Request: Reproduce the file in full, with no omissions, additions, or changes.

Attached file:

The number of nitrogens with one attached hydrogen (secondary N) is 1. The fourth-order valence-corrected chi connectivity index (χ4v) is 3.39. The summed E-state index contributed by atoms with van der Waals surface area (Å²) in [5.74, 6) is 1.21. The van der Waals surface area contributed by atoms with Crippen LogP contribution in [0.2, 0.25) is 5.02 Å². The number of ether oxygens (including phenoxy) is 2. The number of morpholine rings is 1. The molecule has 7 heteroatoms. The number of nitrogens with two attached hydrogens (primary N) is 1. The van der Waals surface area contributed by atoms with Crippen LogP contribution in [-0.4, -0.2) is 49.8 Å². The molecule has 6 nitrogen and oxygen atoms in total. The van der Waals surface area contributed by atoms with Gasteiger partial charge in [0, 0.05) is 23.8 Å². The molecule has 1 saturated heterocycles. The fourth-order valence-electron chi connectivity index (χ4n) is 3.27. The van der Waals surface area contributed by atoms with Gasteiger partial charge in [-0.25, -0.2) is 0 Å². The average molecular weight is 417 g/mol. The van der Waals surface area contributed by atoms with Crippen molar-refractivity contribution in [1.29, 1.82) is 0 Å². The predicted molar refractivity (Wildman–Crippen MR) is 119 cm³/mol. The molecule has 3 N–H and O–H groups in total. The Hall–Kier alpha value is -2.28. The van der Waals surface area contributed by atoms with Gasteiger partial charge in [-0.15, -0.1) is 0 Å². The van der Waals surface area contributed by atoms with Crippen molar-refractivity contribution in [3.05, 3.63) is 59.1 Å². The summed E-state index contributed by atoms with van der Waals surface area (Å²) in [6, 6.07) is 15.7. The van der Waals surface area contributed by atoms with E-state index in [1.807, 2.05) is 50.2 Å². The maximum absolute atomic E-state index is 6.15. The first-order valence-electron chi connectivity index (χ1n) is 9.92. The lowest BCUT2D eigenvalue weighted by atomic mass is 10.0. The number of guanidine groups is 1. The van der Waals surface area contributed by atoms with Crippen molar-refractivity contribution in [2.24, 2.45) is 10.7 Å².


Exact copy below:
The number of nitrogens with one attached hydrogen (secondary N) is 1. The fourth-order valence-corrected chi connectivity index (χ4v) is 3.39. The summed E-state index contributed by atoms with van der Waals surface area (Å²) in [5.74, 6) is 1.21. The van der Waals surface area contributed by atoms with Crippen LogP contribution in [0.2, 0.25) is 5.02 Å². The number of ether oxygens (including phenoxy) is 2. The number of morpholine rings is 1. The molecule has 7 heteroatoms. The number of nitrogens with two attached hydrogens (primary N) is 1. The van der Waals surface area contributed by atoms with Crippen LogP contribution in [-0.4, -0.2) is 49.8 Å². The molecule has 6 nitrogen and oxygen atoms in total. The van der Waals surface area contributed by atoms with Gasteiger partial charge in [0, 0.05) is 23.8 Å². The molecule has 1 saturated heterocycles. The fourth-order valence-electron chi connectivity index (χ4n) is 3.27. The van der Waals surface area contributed by atoms with Gasteiger partial charge in [-0.25, -0.2) is 0 Å². The average molecular weight is 417 g/mol. The van der Waals surface area contributed by atoms with Crippen molar-refractivity contribution in [1.29, 1.82) is 0 Å². The predicted molar refractivity (Wildman–Crippen MR) is 119 cm³/mol. The molecule has 3 N–H and O–H groups in total. The Hall–Kier alpha value is -2.28. The van der Waals surface area contributed by atoms with Gasteiger partial charge in [-0.15, -0.1) is 0 Å². The van der Waals surface area contributed by atoms with Crippen molar-refractivity contribution in [3.05, 3.63) is 59.1 Å². The summed E-state index contributed by atoms with van der Waals surface area (Å²) in [6, 6.07) is 15.7. The van der Waals surface area contributed by atoms with E-state index in [1.807, 2.05) is 50.2 Å². The maximum absolute atomic E-state index is 6.15. The first-order valence-electron chi connectivity index (χ1n) is 9.92. The lowest BCUT2D eigenvalue weighted by atomic mass is 10.0. The number of guanidine groups is 1. The van der Waals surface area contributed by atoms with Crippen molar-refractivity contribution in [2.24, 2.45) is 10.7 Å².